Rural Water - Quarter 4, 2012 - (Page 42)

Throwing My Loop… The Time It Rained BY MICHAEL JOHNSON IN 1973 ELMER Kelton wrote “The Time It Never Rained.” Far from a Western shoot ‘em up, the book is a gripping account of those who lived through a crushing drought in West Texas spanning real events from 1950 to 1957. Tornadoes destroy, hurricanes blow, lightning makes a big show and thunderstorms flood – but at least, it’s all over fairly quickly. Drought, on the other hand, doesn’t even announce its arrival. It just comes in quietly, sits down…and stays. And stays and stays – and slowly tightens its fingers around the throat of every living thing. West Texans are accustomed to dry spells. It is part of life in that country, but the thing that came in the early 50’s was like nothing before. Rivers, lakes, ponds, streams and creeks disappeared. The birds flew away. Even the ticks left. Only the ranchers remained. “It will rain,” they said. “It will rain.” But it didn’t rain. Mort Hertz has been in the ranching business since 1954. He’s 88 now and still lives in San Angelo. “I’ve been in business all these years,” he said, “and I can say anything that can happen has happened to me. I’ve had hailstorms that killed three hundred lambs. Lightning that killed seventy sheep. Lightning has killed my saddle horses, my cows and bad fires that burned up all my fences. The drought was a hundred times worse.” Last year, we had a taste – a small taste – of what that 50’s drought must have been like. After 70 days of temperatures above 100 degrees and no rain for months, I learned things about drought that I never wanted to know. I knew about watering the foundation of your home, but watering a fence? Did you know a drought can knock down a fence? No wildlife, no birds, just silence. The horses staring. More of our beautiful lake disappeared every day. Later 42 • Fourth Quarter 2012 came fear. “Should we move? Pack up all our belongings and head north?” A deep and profound sense of dread came on me. I certainly would not have admitted to anyone what I was feeling. Didn’t even want to admit it to myself…I was afraid. That was when I went to see Mrs. Ray. Chrystell Ray is almost 90 years of age now. Still active, sharp mind intact, and even though she has been on that farm for most of her life, one of the most well-read human beings I have known. “I’m worried about this,” I began. “Um-hmm,” she answered. “Have you ever seen anything like this?” I asked. “Yes,” she said. “Was it this bad?” “Um-hmm.” “Well, what do you think?” She looked out her old farmhouse kitchen window, and I knew she was remembering. Silence. Then she turned to look directly at me, and with just a hint of a smile at the corners of her lips, she looked at me for quite some time, and then she said, “This too will pass.”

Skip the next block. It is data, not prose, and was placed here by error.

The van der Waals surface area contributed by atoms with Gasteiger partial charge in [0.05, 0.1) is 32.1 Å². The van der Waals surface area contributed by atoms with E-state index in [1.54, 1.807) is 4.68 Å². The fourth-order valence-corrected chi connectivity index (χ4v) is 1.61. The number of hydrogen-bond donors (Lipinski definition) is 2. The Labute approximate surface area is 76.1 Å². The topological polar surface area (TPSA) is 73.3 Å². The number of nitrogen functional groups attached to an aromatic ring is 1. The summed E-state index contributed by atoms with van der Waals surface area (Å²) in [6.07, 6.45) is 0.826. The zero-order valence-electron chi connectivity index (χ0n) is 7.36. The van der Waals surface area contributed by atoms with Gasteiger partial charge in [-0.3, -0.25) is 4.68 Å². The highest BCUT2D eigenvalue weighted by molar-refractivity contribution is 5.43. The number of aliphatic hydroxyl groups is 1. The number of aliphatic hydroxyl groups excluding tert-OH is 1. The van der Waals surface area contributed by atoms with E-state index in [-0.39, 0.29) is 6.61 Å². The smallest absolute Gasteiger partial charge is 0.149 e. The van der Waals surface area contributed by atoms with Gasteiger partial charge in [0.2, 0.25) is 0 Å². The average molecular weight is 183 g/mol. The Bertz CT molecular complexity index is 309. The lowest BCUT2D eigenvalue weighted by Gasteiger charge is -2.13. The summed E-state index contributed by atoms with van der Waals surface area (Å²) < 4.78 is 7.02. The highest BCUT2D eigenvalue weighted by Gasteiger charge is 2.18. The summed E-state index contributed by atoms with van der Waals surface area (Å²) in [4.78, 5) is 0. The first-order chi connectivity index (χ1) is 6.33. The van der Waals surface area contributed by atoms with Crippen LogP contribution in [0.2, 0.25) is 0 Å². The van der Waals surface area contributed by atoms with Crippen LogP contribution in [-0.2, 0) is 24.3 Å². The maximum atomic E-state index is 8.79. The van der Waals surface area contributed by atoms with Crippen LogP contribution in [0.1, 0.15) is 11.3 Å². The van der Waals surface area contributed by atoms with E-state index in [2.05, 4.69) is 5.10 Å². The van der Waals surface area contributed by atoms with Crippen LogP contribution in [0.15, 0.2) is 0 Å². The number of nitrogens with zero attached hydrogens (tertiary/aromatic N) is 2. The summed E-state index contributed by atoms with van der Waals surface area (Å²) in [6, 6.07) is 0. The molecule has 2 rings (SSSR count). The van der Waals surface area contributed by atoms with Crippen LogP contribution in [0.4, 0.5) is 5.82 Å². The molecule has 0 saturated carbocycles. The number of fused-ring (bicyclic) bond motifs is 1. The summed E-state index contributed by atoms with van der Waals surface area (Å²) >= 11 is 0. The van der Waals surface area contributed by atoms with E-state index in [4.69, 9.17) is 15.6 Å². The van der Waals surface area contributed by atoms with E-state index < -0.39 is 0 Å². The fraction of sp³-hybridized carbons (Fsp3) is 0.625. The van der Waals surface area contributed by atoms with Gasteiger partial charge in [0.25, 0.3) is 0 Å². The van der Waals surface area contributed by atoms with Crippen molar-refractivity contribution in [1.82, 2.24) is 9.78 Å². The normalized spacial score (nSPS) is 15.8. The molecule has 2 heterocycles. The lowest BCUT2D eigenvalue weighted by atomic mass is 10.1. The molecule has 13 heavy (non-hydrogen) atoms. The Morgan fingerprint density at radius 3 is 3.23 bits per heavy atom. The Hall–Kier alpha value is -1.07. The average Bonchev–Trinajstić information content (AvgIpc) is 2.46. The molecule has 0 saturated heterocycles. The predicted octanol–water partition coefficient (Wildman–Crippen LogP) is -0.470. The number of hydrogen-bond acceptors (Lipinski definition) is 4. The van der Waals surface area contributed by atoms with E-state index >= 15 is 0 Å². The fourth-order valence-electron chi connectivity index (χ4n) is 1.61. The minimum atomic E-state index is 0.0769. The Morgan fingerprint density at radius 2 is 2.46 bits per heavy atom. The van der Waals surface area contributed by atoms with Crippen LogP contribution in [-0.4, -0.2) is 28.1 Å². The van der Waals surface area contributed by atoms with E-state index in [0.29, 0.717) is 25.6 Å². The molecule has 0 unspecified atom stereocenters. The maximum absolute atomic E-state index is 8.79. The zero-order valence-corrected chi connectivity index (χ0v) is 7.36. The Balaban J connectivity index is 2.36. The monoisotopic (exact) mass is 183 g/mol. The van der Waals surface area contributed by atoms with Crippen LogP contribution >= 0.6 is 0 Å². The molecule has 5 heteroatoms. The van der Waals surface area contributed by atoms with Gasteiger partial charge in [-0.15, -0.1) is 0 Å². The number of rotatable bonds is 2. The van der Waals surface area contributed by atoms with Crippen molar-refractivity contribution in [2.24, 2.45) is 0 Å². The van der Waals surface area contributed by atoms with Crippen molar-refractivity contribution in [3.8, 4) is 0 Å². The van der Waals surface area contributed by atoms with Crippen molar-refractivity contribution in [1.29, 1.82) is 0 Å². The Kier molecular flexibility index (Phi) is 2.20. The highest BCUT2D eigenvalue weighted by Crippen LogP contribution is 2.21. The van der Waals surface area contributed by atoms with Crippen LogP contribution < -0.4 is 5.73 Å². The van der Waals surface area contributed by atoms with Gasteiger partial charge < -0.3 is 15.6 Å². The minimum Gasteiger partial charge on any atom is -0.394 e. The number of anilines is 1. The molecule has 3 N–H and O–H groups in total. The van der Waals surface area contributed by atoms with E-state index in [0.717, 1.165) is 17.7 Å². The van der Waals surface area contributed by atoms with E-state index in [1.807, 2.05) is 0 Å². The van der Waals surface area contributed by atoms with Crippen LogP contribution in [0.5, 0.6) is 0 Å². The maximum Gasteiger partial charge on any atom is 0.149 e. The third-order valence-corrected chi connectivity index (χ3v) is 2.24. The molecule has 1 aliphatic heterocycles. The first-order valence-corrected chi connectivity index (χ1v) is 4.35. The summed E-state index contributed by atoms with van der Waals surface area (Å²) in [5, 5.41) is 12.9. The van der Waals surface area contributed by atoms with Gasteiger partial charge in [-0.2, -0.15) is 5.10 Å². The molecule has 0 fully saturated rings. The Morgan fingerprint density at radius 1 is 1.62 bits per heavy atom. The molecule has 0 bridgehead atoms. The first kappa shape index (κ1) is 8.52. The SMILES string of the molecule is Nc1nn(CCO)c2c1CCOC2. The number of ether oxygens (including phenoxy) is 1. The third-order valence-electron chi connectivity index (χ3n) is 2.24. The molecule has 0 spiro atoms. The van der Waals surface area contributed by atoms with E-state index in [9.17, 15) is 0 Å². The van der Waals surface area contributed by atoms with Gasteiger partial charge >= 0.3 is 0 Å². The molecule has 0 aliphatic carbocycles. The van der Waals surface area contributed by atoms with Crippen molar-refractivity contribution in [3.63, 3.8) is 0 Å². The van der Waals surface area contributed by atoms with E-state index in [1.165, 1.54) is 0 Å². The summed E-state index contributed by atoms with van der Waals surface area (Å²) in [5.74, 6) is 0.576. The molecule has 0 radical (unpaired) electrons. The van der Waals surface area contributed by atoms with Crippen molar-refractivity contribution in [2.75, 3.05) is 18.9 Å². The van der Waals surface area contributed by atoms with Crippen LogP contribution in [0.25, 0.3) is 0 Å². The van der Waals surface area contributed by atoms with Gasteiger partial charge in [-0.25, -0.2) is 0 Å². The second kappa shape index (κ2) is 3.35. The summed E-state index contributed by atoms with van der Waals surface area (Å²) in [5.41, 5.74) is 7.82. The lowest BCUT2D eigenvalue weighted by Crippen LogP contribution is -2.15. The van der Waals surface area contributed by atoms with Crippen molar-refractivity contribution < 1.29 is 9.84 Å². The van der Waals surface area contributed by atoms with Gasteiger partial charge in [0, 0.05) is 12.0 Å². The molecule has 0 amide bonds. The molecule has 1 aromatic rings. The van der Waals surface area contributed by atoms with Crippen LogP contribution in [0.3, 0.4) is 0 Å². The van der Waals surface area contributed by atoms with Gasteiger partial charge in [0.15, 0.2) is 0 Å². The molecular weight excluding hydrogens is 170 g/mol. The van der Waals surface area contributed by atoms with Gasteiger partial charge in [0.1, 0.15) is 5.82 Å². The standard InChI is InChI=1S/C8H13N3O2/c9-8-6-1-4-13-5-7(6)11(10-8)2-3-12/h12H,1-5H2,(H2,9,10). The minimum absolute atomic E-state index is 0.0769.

Table of Contents for the Digital Edition of Rural Water - Quarter 4, 2012

From the President
Standard Operating Procedures for Flood Preparation and Response
Drought Management Planning
Fracking: Is it a Threat?
Disaster Relief in the Social Media Age
The Social Media Mullet
Nashville is a Smash
Rural Water Honors the Best of the Best
Throwing my Loop
Index to Advertisers /
From the CEO

Rural Water - Quarter 4, 2012